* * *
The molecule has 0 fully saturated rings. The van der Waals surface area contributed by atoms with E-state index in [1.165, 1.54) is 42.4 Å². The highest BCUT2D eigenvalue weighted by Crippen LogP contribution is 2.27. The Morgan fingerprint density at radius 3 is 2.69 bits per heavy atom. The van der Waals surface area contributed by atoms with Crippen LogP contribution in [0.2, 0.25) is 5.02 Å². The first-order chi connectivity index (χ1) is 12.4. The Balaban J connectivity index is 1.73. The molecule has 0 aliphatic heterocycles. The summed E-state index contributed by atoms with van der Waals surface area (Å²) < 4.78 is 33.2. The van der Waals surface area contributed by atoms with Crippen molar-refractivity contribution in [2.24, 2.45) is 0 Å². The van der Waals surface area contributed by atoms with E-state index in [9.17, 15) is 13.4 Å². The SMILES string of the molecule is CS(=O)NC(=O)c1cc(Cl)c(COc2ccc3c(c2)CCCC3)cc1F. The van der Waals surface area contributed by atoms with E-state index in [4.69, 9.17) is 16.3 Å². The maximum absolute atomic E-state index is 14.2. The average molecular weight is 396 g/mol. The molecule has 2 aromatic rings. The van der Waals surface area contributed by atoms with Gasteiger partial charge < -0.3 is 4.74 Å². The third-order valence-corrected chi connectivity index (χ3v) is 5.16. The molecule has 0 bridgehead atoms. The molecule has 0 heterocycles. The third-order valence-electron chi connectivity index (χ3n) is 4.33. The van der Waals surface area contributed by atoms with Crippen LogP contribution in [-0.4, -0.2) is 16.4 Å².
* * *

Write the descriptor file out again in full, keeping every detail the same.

The molecule has 0 fully saturated rings. The van der Waals surface area contributed by atoms with E-state index in [1.165, 1.54) is 42.4 Å². The highest BCUT2D eigenvalue weighted by Crippen LogP contribution is 2.27. The Morgan fingerprint density at radius 3 is 2.69 bits per heavy atom. The van der Waals surface area contributed by atoms with Crippen LogP contribution in [0.2, 0.25) is 5.02 Å². The first-order chi connectivity index (χ1) is 12.4. The Balaban J connectivity index is 1.73. The molecule has 0 aliphatic heterocycles. The summed E-state index contributed by atoms with van der Waals surface area (Å²) < 4.78 is 33.2. The van der Waals surface area contributed by atoms with Crippen molar-refractivity contribution in [2.24, 2.45) is 0 Å². The van der Waals surface area contributed by atoms with E-state index in [9.17, 15) is 13.4 Å². The SMILES string of the molecule is CS(=O)NC(=O)c1cc(Cl)c(COc2ccc3c(c2)CCCC3)cc1F. The van der Waals surface area contributed by atoms with E-state index in [4.69, 9.17) is 16.3 Å². The maximum absolute atomic E-state index is 14.2. The average molecular weight is 396 g/mol. The molecule has 2 aromatic rings. The van der Waals surface area contributed by atoms with Gasteiger partial charge < -0.3 is 4.74 Å². The third-order valence-corrected chi connectivity index (χ3v) is 5.16. The molecule has 0 bridgehead atoms. The molecule has 0 heterocycles. The third-order valence-electron chi connectivity index (χ3n) is 4.33. The van der Waals surface area contributed by atoms with Crippen LogP contribution in [-0.4, -0.2) is 16.4 Å².